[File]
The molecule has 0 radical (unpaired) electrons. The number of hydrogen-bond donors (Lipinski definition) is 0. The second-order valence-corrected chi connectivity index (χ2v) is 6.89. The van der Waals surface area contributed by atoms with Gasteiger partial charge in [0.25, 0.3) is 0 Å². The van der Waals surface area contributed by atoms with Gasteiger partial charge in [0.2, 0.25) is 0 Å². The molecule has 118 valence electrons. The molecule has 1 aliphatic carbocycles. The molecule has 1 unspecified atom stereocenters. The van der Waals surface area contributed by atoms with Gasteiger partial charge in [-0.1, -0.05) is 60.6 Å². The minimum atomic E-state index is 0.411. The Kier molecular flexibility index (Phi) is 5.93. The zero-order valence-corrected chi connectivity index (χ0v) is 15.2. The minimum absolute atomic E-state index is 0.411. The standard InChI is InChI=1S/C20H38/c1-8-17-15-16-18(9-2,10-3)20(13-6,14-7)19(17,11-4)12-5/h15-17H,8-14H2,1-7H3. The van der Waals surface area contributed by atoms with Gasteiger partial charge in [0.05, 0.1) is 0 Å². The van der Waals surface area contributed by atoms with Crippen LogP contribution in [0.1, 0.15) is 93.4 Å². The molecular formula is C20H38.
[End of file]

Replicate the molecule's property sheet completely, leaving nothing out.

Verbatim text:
The molecule has 0 radical (unpaired) electrons. The number of hydrogen-bond donors (Lipinski definition) is 0. The second-order valence-corrected chi connectivity index (χ2v) is 6.89. The van der Waals surface area contributed by atoms with Gasteiger partial charge in [0.25, 0.3) is 0 Å². The van der Waals surface area contributed by atoms with Gasteiger partial charge in [0.2, 0.25) is 0 Å². The molecule has 118 valence electrons. The molecule has 1 aliphatic carbocycles. The molecule has 1 unspecified atom stereocenters. The van der Waals surface area contributed by atoms with Gasteiger partial charge in [-0.1, -0.05) is 60.6 Å². The minimum atomic E-state index is 0.411. The Kier molecular flexibility index (Phi) is 5.93. The zero-order valence-corrected chi connectivity index (χ0v) is 15.2. The minimum absolute atomic E-state index is 0.411. The standard InChI is InChI=1S/C20H38/c1-8-17-15-16-18(9-2,10-3)20(13-6,14-7)19(17,11-4)12-5/h15-17H,8-14H2,1-7H3. The van der Waals surface area contributed by atoms with Gasteiger partial charge in [0.05, 0.1) is 0 Å². The van der Waals surface area contributed by atoms with Crippen LogP contribution in [0.1, 0.15) is 93.4 Å². The molecular formula is C20H38.